It took us just an hour and a half to descend from Malealea, in the highlands of the Lesotho. At 7:30 am, we cross the South African border at Makhaleng Bridge and take the R56 to the southwest, with Graaf-Reinet as our destination.
By that time, the driver and guide of the Albertrham “Tenk” Engel bus lorry already felt like returning to the Elim where he was born and lived most of his life, in the vicinity of Cape Agulhas. With the progression simplified by the long, flat straights of the Great Karoo, I was stomping on the accelerator.
As the afternoon approached, the suffocating breath of the semi-desert made us forget the freezing cold of the Lesotho.
We soon entered the domains of the Great Escarpment where the Central Plateau of South Africa plunges towards the southern oceans. It is among its imposing cliffs and plateaus that we enter the destination of the day: Graaf-Reinet.
In the Company of David McNaughton
“Tenk” makes the truck unfold through the intersections of the city's geometric grid, until it is immobilized in the hotel parking lot. “Very well, boys and girls, whoever said they didn't want to do anything else can settle down, rest or dedicate themselves to whatever they want.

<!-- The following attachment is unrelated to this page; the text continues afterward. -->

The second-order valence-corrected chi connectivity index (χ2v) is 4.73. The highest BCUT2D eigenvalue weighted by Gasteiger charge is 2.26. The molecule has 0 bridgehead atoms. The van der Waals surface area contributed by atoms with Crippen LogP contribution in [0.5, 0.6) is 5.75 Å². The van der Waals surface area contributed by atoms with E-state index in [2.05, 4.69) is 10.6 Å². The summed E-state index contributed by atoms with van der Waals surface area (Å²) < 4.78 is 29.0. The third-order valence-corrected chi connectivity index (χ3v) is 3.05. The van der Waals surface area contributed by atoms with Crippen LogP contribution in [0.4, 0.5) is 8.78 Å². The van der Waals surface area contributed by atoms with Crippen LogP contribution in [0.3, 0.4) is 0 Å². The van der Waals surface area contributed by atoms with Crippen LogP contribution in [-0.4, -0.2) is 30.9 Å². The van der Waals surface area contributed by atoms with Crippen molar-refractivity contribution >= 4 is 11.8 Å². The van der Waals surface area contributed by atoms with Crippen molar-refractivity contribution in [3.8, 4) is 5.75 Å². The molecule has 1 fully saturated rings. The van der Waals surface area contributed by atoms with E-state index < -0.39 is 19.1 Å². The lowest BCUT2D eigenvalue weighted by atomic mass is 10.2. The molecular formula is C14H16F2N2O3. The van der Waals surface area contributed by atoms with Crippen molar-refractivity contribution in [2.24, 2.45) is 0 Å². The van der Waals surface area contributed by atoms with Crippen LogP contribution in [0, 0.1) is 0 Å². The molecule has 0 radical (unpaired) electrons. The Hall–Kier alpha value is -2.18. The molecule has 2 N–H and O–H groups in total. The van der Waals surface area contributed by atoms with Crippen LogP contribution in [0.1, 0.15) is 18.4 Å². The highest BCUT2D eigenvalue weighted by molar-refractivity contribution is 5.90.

Those who said they still wanted to leave, wait a little, the guide here is almost there.
We soon found out that we are the only ones in this category. Minutes later, David McNaughton appears in beige-khaki explorer outfits and takes us aboard his van. At a similar time, we felt enormous empathy for him.
David worked in the South African Air Force before starting his tour company in Graaf-Reinet. Passionate about history, he had learned in depth the South Africa, but not only. we speak of Fernão Magalhães, by Bartolomeu Dias and, of course, by Vasco da Gama.
We took the opportunity to clarify with him questions in our partially clouded minds regarding the passage of Portuguese navigators along the coast of their nation: why they never settled there, only further north, in lands of the Mozambique of today.
Camdeboo's Exuberant Fauna and Geology
But we soon found the entrance to Camdeboo National Park. The cicerone's enthusiastic explanation is interrupted by the almost immediate sighting of ostriches, zebras, monkeys, fan goats and different specimens of the resident fauna.
We came from other safaris in South Africa. Enthusiastic about the proximity of a Valley of Desolation, the animals held us back for only a few moments.
From the bottom of the savannah, we climb to one of the plateaus that cut across it. At the top, we admire the vastness of the prairie full of animals. David shows us another vantage point on the edge of a cliff.